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Supreme Court, Appellate Division, Third Department, New York.

IN RE: the Claim of MILDRED SCHIRIZZO, Respondent, v. CITIBANK NA–BANKING et al., Appellants. WORKERS' COMPENSATION BOARD, Respondent.


Decided: May 28, 2015

Before:  Lahtinen, J.P., Garry, Lynch and Clark, JJ. Vecchione Vecchione & Connors, Garden City Park (Heather N. Babits of counsel), for appellants. Eric T. Schneiderman, Attorney General, New York City (Marjorie S. Leff of counsel), for Workers' Compensation Board, respondent.


Calendar Date:  April 22, 2015

Appeal from a decision of the Workers' Compensation Board, filed June 26, 2013, which ruled, among other things, that claimant had involuntarily retired.

Claimant had worked for the employer as a bank teller for 22 years when she sustained a work-related injury to her back in 2009.   She never returned to work and her claim for workers' compensation benefits was established.   Claimant retired in 2012 and was found to have a permanent impairment of 75%.   Issues of attachment to the labor market and loss of wage earning capacity were raised and the Workers' Compensation Board ultimately determined that claimant had involuntarily retired and had a 99% loss of wage earning capacity.   The employer and its workers' compensation carrier now appeal.

We affirm.  “Whether a retirement or withdrawal from the labor market is voluntary is a factual determination to be made by the Board, and its decision will be upheld when supported by substantial evidence” (Matter of Ballou v. Southworth–Milton, Inc., 107 AD3d 1084, 1085 [2013] [citation omitted];  see Matter of Griffin v. Town of DeWitt, 100 AD3d 1129, 1129 [2012] ).   A retirement is involuntary when the claimant's disability caused or contributed to the retirement (see Matter of Lombardo v. Otsego County Empls., 125 AD3d 1079, 1080 [2015];  Matter of Coyle v. Midwest Steel, 90 AD3d 1358, 1359 [2011] ).   Here, claimant testified that being a bank teller was the only job that she had ever had and that she could not return to work because she was unable to perform her job duties as a result of her injuries.   Further, medical evidence in the record reflects that, on account of her injuries, claimant could not sit or stand for prolonged periods of time and could not lift more than 15 pounds.   In light of the foregoing, substantial evidence supports the Board's determination that claimant's disability caused or contributed to her retirement (see Matter of Coyle v. Midwest Steel, 90 AD3d at 1359;  Matter of Funke v. Eastern Suffolk BOCES, 80 AD3d 971, 972 [2011] ).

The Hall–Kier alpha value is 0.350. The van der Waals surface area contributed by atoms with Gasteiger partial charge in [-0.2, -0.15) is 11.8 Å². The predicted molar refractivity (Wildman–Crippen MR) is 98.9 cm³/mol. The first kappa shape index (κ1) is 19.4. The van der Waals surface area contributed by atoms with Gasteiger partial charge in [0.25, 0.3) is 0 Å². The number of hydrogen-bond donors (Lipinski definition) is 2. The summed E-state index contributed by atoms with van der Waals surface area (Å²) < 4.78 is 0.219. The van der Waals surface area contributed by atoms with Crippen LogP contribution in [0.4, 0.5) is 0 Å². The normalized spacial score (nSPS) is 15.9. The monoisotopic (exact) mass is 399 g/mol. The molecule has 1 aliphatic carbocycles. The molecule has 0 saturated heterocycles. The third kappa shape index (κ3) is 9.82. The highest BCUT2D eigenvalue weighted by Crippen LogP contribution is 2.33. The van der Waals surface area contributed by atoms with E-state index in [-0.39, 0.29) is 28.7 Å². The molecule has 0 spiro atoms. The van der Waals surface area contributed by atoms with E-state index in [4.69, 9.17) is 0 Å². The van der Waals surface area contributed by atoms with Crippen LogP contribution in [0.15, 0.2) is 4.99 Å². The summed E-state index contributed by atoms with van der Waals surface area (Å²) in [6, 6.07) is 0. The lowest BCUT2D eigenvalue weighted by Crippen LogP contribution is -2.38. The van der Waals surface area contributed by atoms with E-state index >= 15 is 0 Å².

In establishing claimant's loss of wage earning capacity, the Board properly considered her functional limitations, the fact that she only possessed a high school education, as well as her age, her limited work experience and her 75% permanent impairment (see Matter of Cameron v. Crooked Lake House, 106 AD3d 1416, 1416 [2013], lv denied 22 NY3d 852 [2013];  see also Employer:  We Care Transportation, Inc., 2014 WL 3752256, *2, 2014 N.Y. Wrk Comp LEXIS 04845, *5–*6 [WCB 8050 1872, Jul 25, 2014];  New York State Guidelines for Determining Permanent Impairment and Loss of Wage Earning Capacity at 47–49 [2012] ).   Accordingly, we find that the Board's establishment of a 99% loss of wage earning capacity is supported by substantial evidence and it will not be disturbed.

Lahtinen, J.P., Garry and Clark, JJ., concur.

ORDERED that the decision is affirmed, without costs.


Robert D. Mayberger

Clerk of the Court

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